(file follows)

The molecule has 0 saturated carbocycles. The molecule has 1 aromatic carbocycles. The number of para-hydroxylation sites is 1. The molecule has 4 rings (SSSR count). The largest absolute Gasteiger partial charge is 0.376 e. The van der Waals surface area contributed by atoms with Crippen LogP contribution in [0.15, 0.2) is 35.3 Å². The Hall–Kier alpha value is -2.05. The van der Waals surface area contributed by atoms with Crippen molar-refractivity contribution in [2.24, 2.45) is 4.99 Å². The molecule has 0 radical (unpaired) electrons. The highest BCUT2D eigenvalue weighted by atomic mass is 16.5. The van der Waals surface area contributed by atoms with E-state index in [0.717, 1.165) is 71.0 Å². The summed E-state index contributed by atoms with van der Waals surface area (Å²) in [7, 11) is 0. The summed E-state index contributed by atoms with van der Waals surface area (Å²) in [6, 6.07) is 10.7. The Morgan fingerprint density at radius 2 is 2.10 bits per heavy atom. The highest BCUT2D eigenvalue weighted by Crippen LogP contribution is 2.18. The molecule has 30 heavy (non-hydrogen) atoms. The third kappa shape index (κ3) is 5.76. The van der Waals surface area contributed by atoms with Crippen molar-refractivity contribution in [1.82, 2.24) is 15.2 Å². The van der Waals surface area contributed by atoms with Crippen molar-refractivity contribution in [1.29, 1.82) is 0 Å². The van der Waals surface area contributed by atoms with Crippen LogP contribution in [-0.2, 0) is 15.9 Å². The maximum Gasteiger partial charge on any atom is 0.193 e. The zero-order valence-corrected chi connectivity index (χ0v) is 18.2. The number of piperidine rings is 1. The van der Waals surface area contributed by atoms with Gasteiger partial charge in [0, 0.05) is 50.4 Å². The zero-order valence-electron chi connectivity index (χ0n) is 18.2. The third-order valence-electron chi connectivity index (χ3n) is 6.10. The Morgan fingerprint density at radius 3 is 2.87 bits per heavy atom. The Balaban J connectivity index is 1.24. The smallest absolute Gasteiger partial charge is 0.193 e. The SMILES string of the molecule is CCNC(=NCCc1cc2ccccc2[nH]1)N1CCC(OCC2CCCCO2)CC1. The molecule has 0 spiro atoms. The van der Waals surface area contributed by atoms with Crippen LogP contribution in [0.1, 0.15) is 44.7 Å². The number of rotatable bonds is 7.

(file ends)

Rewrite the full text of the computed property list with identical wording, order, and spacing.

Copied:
The molecule has 0 saturated carbocycles. The molecule has 1 aromatic carbocycles. The number of para-hydroxylation sites is 1. The molecule has 4 rings (SSSR count). The largest absolute Gasteiger partial charge is 0.376 e. The van der Waals surface area contributed by atoms with Crippen LogP contribution in [0.15, 0.2) is 35.3 Å². The Hall–Kier alpha value is -2.05. The van der Waals surface area contributed by atoms with Crippen molar-refractivity contribution in [2.24, 2.45) is 4.99 Å². The molecule has 0 radical (unpaired) electrons. The highest BCUT2D eigenvalue weighted by atomic mass is 16.5. The van der Waals surface area contributed by atoms with E-state index in [0.717, 1.165) is 71.0 Å². The summed E-state index contributed by atoms with van der Waals surface area (Å²) in [7, 11) is 0. The summed E-state index contributed by atoms with van der Waals surface area (Å²) in [6, 6.07) is 10.7. The Morgan fingerprint density at radius 2 is 2.10 bits per heavy atom. The highest BCUT2D eigenvalue weighted by Crippen LogP contribution is 2.18. The molecule has 30 heavy (non-hydrogen) atoms. The third kappa shape index (κ3) is 5.76. The van der Waals surface area contributed by atoms with Crippen molar-refractivity contribution in [1.82, 2.24) is 15.2 Å². The van der Waals surface area contributed by atoms with Crippen molar-refractivity contribution in [1.29, 1.82) is 0 Å². The van der Waals surface area contributed by atoms with Crippen LogP contribution in [-0.2, 0) is 15.9 Å². The maximum Gasteiger partial charge on any atom is 0.193 e. The zero-order valence-corrected chi connectivity index (χ0v) is 18.2. The number of piperidine rings is 1. The van der Waals surface area contributed by atoms with Gasteiger partial charge in [0, 0.05) is 50.4 Å². The zero-order valence-electron chi connectivity index (χ0n) is 18.2. The third-order valence-electron chi connectivity index (χ3n) is 6.10. The Morgan fingerprint density at radius 3 is 2.87 bits per heavy atom. The Balaban J connectivity index is 1.24. The smallest absolute Gasteiger partial charge is 0.193 e. The SMILES string of the molecule is CCNC(=NCCc1cc2ccccc2[nH]1)N1CCC(OCC2CCCCO2)CC1. The molecule has 0 spiro atoms. The van der Waals surface area contributed by atoms with Crippen LogP contribution in [0.1, 0.15) is 44.7 Å². The number of rotatable bonds is 7.